2. Others are not wrought upon by the denunciation of Judgments through a too fond Credulity, a believing too much. For howsoever they are perswaded; that what God hath said shall certainly come to pass; yet, cheating themselves into an Imagination, that they are his choisest Servants, his dearest Children, they are confident he intends nothing but smiles and embraces for them, and that the an­ger which he threatens is to fall to the lot of others. And this perswasion arises from some peculiar opinion, or practice of theirs in Religion, different from the rest of mankind; on which while they put too high a value, they be­lieve it commends them so to the Love of God, that though they do those things for which the wrath of God comes upon the children of disobedience, Eph. 5.6. yet by some vain words they are cheated to think, that they are chosen for his Jacob, and separated to be his Israel, and that God sees no Iniquity in them: and when [Page 16]they believe God so kind to them, they will not be less kind to themselves. And it is no wonder if such persons are not changed by the threatnings of God, since they presume there is nothing in them can provoke his anger. Thus when the Prophets told the Jews of those several destructions that should fall upon them, how Plagues should consume them from the earth, and yet a wrath pursue them beyond the Grave, they trusted in lying words, they believed without any ground, Jer. 7.4. saying, The Temple of the Lord, the Temple of the Lord, &c. viz. that the Lord dwelling among them as in his Holy place, and they being a people nigh unto him, none of those things should happen unto them, so that instead of hearkening to God by repen­tance, they more provoked God by in­juries to those his servants.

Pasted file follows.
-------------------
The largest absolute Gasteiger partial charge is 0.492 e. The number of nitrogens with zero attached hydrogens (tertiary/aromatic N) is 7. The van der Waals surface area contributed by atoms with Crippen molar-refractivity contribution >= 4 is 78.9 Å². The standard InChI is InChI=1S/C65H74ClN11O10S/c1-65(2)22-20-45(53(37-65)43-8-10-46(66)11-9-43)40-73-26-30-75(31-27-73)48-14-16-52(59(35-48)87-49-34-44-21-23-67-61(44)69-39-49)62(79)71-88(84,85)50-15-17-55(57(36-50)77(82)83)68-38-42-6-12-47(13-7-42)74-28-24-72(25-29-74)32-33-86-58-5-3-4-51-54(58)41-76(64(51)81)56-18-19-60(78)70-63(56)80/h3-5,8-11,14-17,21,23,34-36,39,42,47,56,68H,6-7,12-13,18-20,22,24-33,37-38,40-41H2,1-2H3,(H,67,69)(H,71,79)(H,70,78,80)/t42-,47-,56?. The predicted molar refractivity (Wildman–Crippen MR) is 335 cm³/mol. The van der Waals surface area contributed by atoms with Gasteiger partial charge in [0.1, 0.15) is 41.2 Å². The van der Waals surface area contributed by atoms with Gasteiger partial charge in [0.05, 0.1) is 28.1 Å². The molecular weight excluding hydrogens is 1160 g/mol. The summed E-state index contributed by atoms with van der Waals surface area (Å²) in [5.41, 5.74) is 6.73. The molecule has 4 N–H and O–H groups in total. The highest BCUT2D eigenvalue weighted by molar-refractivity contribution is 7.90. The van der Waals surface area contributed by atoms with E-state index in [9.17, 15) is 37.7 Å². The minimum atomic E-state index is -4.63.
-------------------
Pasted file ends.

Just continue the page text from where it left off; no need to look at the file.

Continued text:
3. Some render all the threatnings of God fruitless, through their shortness of discourse, whereby they fool them­selves into a presuming upon his mercy: they commit the Attributes of God, and to all declarations of his future [Page 17]justice they oppose, that God is Gracious and Merciful, plenteous in Goodness, that he is not extreme to mark what is done amiss, that satisfied with his own Recti­tude he descends not to mark our follies: and, as he is the most perfect Being, whose glory is Goodness, that is, an incom­prehensible Inclination to do good to his Creatures; anger and fury is not his: neither can so Gracious a God appoint eternal torments for punishments of finite creatures, or temporary trans­gressions: thus they baffle his Veracity with his Clemency. Or else they make his Long-suffering to wear out the sense of his Justice: as those Scoffers, 2 Pet. 3.3, 4. who walking after their own lusts, said, Where is the promise of his Coming? For since the Fathers fell asleep all things continue as they were from the beginning of the Creation. Such wilful ignorance as this made the unfaithful Steward to argue from his Lord's delaying to come, Luk. 12.15. that either he would not call him to an ac­count; or that he might have leasure enough to beat the men-servants, and the maidens, and to eat and drink with the [Page 18]drunken. How far such foolish Colle­ctions as these will prevail to harden mens hearts, the Wise-man tells us, Eccl. 8.11. Because sentence against an evil work is not speedily executed, there­fore the hearts of men are fully set in them to do evil.

These are the most common and or­dinary waies which harden the hearts of men against all the severity of Gods threatnings, and render them as ineffectual to a change of life, as if they were deemed but causeless curses that never come, as the passionate Rants of weaker persons, who would terrifie where they cannot perswade, and frighten those whom they cannot force. These keep the finner more close to his sinful enjoyments; suggest unto him a more than vulgar wisdom not to be shaken as a fool with words, and a mistaken courage, which is but obstinacy; not to be Hector'd out of his carnal satisfactions. And as the Corruptions of men, or their common Enemy, hath found out these arts to de­lude God's goodness and long-suffering in the use of his threatnings; so

2. There be various causes which do hinder the converting effects of his Power, manifested in the execution of Judgments: so that they leave no more impression on the hearts of men, than Arrows do of their paths in the air; their presence may cause some disturbance, but leave no lasting alteration: For